By Ben Blanchard
BEIJING, March 22 (Reuters) - The Tibetan anointed by Beijing as the region’s second-ranking spiritual leader was quoted by Chinese state media on Sunday as saying the teachings of Buddhism justify the Communist Party’s rule in his remote homeland.
His comments came two weeks after the exiled Dalai Lama said 50 years under Communism had brought "untold suffering" and turned the region he once ruled as spiritual and temporal leader into a "living hell".
Gyaltsen Norbu, recognised by China as the 11th incarnation of the Panchen Lama but spurned by many Tibetans, said the last few decades had brought freedom and prosperity to the people of Tibet, thanks to the "wise" leadership of the Party.
The 19-year-old, writing in an editorial in Party mouthpiece the People’s Daily to be published on Monday, cited a line of Buddhist scripture about good leaders leading to happy people.
"What this means to me is that only with wise leaders will the country be peaceful and the people happy," the Panchen Lama said in the article, carried a day early by the official Xinhua news agency.
"Facts prove that only under the leadership of the Communist Party has there been today’s prosperous development in Tibet, and only under their leadership will there be an even better future."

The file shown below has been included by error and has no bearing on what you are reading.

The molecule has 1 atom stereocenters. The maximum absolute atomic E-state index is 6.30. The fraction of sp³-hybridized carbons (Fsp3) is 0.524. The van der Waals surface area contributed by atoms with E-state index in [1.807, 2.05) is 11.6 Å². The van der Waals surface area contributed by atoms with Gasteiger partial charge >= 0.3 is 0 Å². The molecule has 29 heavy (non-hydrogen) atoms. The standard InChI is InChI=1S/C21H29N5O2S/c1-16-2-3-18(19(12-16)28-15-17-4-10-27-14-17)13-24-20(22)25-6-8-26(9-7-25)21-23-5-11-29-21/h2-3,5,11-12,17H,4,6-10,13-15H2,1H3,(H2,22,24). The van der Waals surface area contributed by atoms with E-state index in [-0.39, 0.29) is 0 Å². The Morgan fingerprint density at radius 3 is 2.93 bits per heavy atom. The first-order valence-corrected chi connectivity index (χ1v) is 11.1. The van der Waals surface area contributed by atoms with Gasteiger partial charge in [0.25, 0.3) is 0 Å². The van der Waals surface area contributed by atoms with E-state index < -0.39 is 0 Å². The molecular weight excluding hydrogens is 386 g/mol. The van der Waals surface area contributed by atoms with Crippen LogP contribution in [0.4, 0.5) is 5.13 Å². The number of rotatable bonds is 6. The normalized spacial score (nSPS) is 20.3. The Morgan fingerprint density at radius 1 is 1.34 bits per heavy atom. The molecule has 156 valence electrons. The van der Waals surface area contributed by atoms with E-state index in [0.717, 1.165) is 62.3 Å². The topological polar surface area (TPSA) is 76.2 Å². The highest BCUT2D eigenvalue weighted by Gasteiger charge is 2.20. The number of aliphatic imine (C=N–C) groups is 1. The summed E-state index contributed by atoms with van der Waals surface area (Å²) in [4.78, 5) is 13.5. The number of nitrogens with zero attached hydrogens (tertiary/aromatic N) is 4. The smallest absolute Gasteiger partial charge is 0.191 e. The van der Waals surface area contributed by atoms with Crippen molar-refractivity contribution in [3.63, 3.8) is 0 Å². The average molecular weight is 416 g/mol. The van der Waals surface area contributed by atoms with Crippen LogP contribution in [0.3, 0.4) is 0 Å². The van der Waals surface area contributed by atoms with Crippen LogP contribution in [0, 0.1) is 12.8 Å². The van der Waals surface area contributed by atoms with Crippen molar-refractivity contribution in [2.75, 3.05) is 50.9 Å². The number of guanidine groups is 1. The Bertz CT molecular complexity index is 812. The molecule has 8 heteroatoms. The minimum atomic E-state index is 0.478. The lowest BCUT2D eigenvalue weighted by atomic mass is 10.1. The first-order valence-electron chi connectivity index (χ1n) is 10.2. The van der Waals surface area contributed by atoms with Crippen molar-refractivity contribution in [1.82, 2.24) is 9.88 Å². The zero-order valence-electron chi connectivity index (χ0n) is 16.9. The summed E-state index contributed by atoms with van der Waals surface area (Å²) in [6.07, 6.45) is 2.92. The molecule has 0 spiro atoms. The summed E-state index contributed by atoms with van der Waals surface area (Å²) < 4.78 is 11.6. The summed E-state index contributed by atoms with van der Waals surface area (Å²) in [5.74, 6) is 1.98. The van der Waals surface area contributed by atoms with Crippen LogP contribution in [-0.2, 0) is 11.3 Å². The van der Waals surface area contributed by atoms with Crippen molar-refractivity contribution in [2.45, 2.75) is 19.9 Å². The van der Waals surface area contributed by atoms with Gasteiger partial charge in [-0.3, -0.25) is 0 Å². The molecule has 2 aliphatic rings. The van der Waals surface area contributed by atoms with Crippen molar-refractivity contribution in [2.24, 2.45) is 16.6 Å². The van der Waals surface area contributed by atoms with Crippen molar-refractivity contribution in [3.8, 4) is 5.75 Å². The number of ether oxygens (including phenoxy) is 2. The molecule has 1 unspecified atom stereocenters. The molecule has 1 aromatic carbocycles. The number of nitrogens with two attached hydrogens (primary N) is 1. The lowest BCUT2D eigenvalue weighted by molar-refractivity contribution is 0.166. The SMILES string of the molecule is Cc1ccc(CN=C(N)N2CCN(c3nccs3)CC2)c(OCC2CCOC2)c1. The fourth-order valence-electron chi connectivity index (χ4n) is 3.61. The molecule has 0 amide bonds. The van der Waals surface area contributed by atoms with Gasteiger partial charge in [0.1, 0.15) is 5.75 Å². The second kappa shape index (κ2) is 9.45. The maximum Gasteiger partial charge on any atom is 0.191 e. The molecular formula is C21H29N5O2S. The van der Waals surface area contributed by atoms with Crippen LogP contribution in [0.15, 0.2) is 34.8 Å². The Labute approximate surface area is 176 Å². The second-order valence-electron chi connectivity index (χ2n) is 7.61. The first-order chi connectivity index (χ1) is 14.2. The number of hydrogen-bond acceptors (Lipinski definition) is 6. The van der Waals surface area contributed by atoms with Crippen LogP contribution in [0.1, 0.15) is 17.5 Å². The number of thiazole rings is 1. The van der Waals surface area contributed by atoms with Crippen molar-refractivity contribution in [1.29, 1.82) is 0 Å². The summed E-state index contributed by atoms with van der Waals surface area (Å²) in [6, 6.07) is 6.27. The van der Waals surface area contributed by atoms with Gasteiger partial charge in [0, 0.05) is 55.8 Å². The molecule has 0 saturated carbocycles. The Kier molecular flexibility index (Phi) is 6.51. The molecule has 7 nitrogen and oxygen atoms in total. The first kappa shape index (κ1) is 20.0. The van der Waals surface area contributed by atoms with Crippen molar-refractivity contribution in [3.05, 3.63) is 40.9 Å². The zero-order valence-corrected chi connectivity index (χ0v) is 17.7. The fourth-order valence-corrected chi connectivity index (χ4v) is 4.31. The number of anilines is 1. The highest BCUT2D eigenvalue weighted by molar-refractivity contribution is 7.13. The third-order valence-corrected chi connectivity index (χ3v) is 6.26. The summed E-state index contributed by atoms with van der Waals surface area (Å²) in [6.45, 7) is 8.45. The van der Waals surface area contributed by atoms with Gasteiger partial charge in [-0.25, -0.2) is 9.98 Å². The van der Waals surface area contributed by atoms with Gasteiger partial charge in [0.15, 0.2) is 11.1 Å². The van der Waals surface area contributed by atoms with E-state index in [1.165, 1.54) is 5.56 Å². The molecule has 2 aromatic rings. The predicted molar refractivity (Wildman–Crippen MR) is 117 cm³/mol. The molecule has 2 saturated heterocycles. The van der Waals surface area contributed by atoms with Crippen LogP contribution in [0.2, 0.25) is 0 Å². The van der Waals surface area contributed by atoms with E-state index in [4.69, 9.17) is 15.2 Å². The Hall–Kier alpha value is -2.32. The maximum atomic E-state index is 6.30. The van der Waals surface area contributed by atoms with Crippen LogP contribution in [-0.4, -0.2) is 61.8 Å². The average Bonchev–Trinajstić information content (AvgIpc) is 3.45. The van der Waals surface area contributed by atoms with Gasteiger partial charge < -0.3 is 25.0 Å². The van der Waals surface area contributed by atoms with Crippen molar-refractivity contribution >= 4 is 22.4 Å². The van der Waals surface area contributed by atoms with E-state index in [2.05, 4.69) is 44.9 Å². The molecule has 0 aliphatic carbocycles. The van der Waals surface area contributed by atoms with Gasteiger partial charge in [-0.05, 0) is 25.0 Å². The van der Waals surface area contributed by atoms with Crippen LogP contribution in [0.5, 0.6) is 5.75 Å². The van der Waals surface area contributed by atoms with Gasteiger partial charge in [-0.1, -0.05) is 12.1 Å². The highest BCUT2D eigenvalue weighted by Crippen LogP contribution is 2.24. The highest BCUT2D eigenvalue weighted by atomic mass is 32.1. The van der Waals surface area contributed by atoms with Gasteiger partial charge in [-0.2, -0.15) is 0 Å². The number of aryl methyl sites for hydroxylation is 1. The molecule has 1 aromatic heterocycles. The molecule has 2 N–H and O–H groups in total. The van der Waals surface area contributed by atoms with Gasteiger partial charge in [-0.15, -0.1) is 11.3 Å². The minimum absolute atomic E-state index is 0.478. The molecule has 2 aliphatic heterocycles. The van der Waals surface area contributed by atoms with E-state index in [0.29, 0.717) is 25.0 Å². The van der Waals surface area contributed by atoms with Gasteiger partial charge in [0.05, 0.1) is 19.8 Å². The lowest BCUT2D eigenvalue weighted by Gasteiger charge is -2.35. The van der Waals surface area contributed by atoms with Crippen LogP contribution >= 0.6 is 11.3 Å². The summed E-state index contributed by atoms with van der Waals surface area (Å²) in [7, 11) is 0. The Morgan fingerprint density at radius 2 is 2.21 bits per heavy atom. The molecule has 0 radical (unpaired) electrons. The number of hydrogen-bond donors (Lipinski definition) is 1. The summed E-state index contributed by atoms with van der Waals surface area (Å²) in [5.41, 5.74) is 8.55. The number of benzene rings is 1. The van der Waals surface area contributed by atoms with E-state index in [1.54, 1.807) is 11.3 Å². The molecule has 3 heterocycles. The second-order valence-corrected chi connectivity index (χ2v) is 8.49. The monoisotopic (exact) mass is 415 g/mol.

He said he would continue, as his predecessors did, to uphold the "four great loves" -- of the Communist Party, of socialism, of his own people and of religious belief.
"I will ... spare no effort (to protecting) national unity, the unity of the people and their happiness, and do so for the rest of my life," the Panchen Lama added.
March is the sensitive 50th anniversary of the Dalai Lama’s flight to India and the first anniversary of deadly riots in Lhasa that sparked waves of protests in Tibetan areas. China brands the Nobel Peace Prize winner a separatist.
This year Beijing has promised stability and sealed off ethnic Tibetan parts of the country to all foreigners, while launching a campaign to celebrate achievements it says include economic progress and the abolition of serfdom.
Many Tibetans outside China dispute these achievements, saying they were launching their own reforms and Beijing’s depiction of traditional society is a distorted caricature.
But the Panchen Lama said that as a descendent of serfs he was "extremely moved" by the campaign to celebrate the abolition of serfdom, which he said had bought a sea change to the lives of ordinary Tibetans.
"Facts speak louder than words. Only with the Communist Party did the serfs of old find dignity and freedom," he said.
China has poured billions of dollars into modernising Tibet but a dispute over the Panchen Lama’s position has left a void that could foster conflict and violence after the death of the Dalai Lama, now 73.
Another 5-year-old boy was chosen by the Dalai Lama as successor to the 10th Panchen Lama in 1995, but he has disappeared from public view since his selection became known.
China’s critics call him the world’s youngest political prisoner. Beijing says he does not want publicity and has a normal life with his family.
(Editing by Dean Yates)